If a spouse is incompetent, can a guardian initiate a divorce?

If a spouse is incompetent, can a guardian initiate a divorce?

In Illinois, when an adult is found by a court to be incompetent to manage his or her own affairs, a legal guardian is appointed to do so. The person who has been declared incompetent is referred to as a “ward,” and the guardian’s legal duty is to act in the ward’s best interest. So what should happen when a guardian determines it would be in the ward’s best interest to get a divorce? Would a guardian have the right to file for divorce on behalf of the ward?

The question was first addressed by the Illinois Supreme Court in 1986, in a case called “In re Marriage of Drews.” In that case, the court decided that the dissolution of marriage was too personal a decision for a guardian to make. For one thing, at that time, Illinois divorce law required a finding of fault, which seemed unjust in such cases. Second, how could a guardian know whether the ward would want the divorce if he or she was unable to decide?

The Drews decision turned out to be problematic, however, since a competent spouse does have the right to divorce an incompetent one. If a guardian can’t file for divorce on a ward’s behalf even when it is clearly in his or her best interest, the result would be to “grant the competent spouse ‘absolute, final control over the marriage,'” the court said, citing Diane Snow Mills in an article in the Journal of the American Academy of Matrimonial Lawyers.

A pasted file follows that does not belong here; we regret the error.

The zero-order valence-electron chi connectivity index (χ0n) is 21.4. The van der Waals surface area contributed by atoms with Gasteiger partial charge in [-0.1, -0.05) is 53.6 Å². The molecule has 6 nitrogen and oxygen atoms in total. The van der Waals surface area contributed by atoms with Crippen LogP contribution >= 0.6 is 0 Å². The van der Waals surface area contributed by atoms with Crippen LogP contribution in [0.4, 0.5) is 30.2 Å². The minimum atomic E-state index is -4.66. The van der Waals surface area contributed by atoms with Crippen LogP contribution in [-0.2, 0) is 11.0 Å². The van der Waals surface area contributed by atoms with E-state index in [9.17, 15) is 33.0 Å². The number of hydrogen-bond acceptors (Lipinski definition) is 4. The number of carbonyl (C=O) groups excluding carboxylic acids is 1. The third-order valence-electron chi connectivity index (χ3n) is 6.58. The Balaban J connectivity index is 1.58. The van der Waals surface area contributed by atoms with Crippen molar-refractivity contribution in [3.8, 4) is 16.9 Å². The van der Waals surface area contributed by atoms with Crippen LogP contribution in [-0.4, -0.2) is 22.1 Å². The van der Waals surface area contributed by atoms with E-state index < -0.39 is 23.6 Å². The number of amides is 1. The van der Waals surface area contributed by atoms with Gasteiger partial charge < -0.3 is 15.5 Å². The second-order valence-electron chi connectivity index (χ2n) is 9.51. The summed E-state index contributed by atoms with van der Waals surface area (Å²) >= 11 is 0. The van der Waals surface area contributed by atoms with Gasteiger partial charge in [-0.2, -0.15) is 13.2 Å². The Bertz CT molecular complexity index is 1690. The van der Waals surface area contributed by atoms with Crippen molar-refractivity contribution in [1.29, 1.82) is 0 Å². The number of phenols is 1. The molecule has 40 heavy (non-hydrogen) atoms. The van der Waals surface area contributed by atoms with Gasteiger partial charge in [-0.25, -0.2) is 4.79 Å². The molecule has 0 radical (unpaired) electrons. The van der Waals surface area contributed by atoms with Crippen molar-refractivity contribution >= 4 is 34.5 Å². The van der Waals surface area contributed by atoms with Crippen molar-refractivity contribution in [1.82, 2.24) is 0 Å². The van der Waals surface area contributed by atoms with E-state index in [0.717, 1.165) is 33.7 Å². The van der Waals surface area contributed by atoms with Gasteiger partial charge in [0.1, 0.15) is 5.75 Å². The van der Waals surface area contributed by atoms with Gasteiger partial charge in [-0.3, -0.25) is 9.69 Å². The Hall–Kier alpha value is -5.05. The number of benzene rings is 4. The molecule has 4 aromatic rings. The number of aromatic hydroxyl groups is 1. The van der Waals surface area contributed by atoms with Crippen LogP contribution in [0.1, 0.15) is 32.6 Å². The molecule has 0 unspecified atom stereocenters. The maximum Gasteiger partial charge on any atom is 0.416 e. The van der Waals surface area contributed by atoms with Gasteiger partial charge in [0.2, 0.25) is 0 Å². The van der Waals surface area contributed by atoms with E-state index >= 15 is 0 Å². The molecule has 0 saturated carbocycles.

In October of last year, the Illinois Supreme Court overruled its Drews decision in Karbin v. Karbin ex rel. Hibler. Ultimately, the court decided, there are situations in which the ward’s best interest is clearly served by divorce. “Because under the Probate Act the guardian must always act in the best interests of the ward, when a guardian decides that those best interests require that the marriage be dissolved, the guardian must have the power to take appropriate legal action to accomplish that end,” the court wrote.

This decision clarified just what legal authority guardians have over adult wards, which had been in some dispute. In the past, the courts had upheld a guardian’s authority to make decisions about some serious and permanent issues — among them whether life support should be continued for the ward and whether the ward should be involuntarily sterilized.

Now that Illinois allows no-fault divorce, why should the decision to dissolve a marriage be off limits? As long as a hearing is held to ensure it’s actually in the ward’s best interest, the court said, the guardian should have this authority.

“This ensures that the most vulnerable members of our society are afforded fundamental fairness, equal protection of the laws and equal access to the courts,” the court wrote in Karbin.


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